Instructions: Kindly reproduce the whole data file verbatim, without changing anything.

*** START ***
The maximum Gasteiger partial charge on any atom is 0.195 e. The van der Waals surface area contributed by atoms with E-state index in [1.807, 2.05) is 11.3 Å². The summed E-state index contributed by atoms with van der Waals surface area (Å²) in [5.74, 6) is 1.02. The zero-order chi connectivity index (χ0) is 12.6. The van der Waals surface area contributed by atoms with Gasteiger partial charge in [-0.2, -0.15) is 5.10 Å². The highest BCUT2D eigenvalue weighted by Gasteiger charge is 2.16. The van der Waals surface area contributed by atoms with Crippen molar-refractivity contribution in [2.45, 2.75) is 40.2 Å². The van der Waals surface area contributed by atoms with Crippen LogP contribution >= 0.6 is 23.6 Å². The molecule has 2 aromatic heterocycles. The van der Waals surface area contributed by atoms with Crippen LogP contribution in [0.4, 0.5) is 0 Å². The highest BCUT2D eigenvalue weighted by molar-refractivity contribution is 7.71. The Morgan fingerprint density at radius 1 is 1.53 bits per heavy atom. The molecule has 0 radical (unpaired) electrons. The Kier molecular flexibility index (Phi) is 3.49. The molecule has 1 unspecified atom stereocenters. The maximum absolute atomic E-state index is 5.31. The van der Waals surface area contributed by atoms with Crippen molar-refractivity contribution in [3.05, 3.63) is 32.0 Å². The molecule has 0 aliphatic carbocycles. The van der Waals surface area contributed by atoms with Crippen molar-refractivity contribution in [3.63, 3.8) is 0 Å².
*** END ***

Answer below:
The maximum Gasteiger partial charge on any atom is 0.195 e. The van der Waals surface area contributed by atoms with E-state index in [1.807, 2.05) is 11.3 Å². The summed E-state index contributed by atoms with van der Waals surface area (Å²) in [5.74, 6) is 1.02. The zero-order chi connectivity index (χ0) is 12.6. The van der Waals surface area contributed by atoms with Gasteiger partial charge in [-0.2, -0.15) is 5.10 Å². The highest BCUT2D eigenvalue weighted by Gasteiger charge is 2.16. The van der Waals surface area contributed by atoms with Crippen molar-refractivity contribution in [2.45, 2.75) is 40.2 Å². The van der Waals surface area contributed by atoms with Crippen LogP contribution >= 0.6 is 23.6 Å². The molecule has 2 aromatic heterocycles. The van der Waals surface area contributed by atoms with Crippen LogP contribution in [0.4, 0.5) is 0 Å². The highest BCUT2D eigenvalue weighted by molar-refractivity contribution is 7.71. The Morgan fingerprint density at radius 1 is 1.53 bits per heavy atom. The molecule has 0 radical (unpaired) electrons. The Kier molecular flexibility index (Phi) is 3.49. The molecule has 1 unspecified atom stereocenters. The maximum absolute atomic E-state index is 5.31. The van der Waals surface area contributed by atoms with Crippen molar-refractivity contribution in [3.05, 3.63) is 32.0 Å². The molecule has 0 aliphatic carbocycles. The van der Waals surface area contributed by atoms with Crippen molar-refractivity contribution in [3.63, 3.8) is 0 Å².